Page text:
Next year. Definitely, next year … right? That’s when the Oakland Raiders will finally take the backup quarterback seriously.

Be absolutely honest with yourself: Do the names Connor Cook and/or E.J. Manuel produce a profound sense of confidence? If you said yes, God bless your diminished football acumen.

Jon Gruden will not hesitate to wax poetic about his starting quarterback Derek Carr. For good reason. When provided with a demanding offensive coordinator and a game plan suited to exploit his biggest strengths, Carr proved he can be the face of the franchise. Saddle him with exorbitant mediocre coaching and, well …

Worse yet, remove Carr completely from the equation and you’re staring at a wasteland landscape at quarterback reserved for the Fallout video game series.

You may say I’m slighting Cook and Manuel. I’m not entirely sure you can snub a scrub. Cook as an unknown commodity is a buyable prospect. But it’s losing value at an exponential rate. Shaquille Richardson’s interception of a Cook pass on the first day of training camp in Napa is one in a series of picks he has fired dating back to minicamps last month.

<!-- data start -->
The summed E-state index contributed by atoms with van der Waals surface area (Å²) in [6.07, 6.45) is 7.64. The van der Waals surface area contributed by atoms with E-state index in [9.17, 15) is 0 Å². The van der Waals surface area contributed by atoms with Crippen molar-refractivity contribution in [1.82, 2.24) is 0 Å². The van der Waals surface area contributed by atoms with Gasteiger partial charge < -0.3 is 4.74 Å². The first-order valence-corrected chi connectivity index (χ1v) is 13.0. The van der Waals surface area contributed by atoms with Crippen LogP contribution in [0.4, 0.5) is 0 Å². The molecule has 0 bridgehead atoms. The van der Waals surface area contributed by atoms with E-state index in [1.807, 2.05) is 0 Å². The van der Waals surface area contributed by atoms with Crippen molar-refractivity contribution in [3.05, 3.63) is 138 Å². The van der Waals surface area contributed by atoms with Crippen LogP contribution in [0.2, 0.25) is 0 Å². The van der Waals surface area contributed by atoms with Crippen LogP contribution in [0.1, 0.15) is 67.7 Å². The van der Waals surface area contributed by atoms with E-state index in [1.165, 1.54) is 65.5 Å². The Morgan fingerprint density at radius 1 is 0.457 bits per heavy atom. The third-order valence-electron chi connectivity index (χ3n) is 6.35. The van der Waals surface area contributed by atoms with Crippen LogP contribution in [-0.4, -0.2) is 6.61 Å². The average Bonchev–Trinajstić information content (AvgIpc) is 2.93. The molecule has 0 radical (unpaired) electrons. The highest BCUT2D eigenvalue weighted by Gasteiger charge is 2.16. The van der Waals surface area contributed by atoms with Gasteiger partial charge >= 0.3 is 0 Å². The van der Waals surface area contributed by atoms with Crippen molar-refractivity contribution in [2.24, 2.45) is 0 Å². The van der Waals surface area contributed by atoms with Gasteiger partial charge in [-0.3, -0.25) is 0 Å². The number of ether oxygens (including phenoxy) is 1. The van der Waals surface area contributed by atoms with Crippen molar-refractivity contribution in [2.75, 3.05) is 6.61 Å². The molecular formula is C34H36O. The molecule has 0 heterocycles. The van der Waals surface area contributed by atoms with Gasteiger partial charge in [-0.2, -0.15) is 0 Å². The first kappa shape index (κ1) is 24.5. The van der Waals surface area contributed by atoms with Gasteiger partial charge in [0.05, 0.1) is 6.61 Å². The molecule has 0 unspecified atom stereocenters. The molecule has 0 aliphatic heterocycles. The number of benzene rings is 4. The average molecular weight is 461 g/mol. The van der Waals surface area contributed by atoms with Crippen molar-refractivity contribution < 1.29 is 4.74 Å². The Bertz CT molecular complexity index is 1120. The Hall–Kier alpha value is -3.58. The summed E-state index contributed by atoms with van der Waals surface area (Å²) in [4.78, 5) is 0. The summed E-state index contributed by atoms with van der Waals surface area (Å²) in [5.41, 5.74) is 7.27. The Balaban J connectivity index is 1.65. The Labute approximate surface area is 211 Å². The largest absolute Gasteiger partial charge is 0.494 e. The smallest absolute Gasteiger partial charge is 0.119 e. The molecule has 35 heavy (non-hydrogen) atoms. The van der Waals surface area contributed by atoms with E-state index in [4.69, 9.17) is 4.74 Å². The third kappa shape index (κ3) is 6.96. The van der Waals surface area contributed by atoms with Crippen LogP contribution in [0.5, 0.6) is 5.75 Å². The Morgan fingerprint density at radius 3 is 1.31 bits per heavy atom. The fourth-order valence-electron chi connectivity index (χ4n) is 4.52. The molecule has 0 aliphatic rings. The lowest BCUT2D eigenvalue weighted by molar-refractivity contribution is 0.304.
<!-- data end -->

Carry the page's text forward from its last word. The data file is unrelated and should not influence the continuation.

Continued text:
Manuel, on the other hand, is nothing more than a fragile caretaker. He’s not even game-manager material because, well, those type of QBs actually win games. He’s a failed former first-round pick who has exemplary work ethic, but doesn’t have the game-day production to match his dedication.

Yet, here were are, with Cook and Manuel fighting for the right to backup Carr. Gruden was very high on Cook when he came out of Michigan State. But let’s face it, which quarterback prospect was Gruden down on during his highly-entertaining Gruden QB Camp segments?

The cerebral head coach is giving Cook a golden opportunity to seize the day and instead, the third-year 25-year-old has laid siege to his prospects of being a No. 2 QB thus far. It’s viable Gruden is relegating Manuel to remedial duties because he’s seen all he needs to see. This is supposed to be the push Cook needed. Instead, he’s pushing himself out of the spot.

Carr without question will be the engine powering the Raiders offense. However, it’s absolutely absurd the team doesn’t have a respectable option as his backup. Carr’s injury history — fair or foul — demands attention in the form of a realistic No. 2 signal caller.

Whether that is attained by a high-round draft pick or a veteran free agent acquisition, it’s long overdue.

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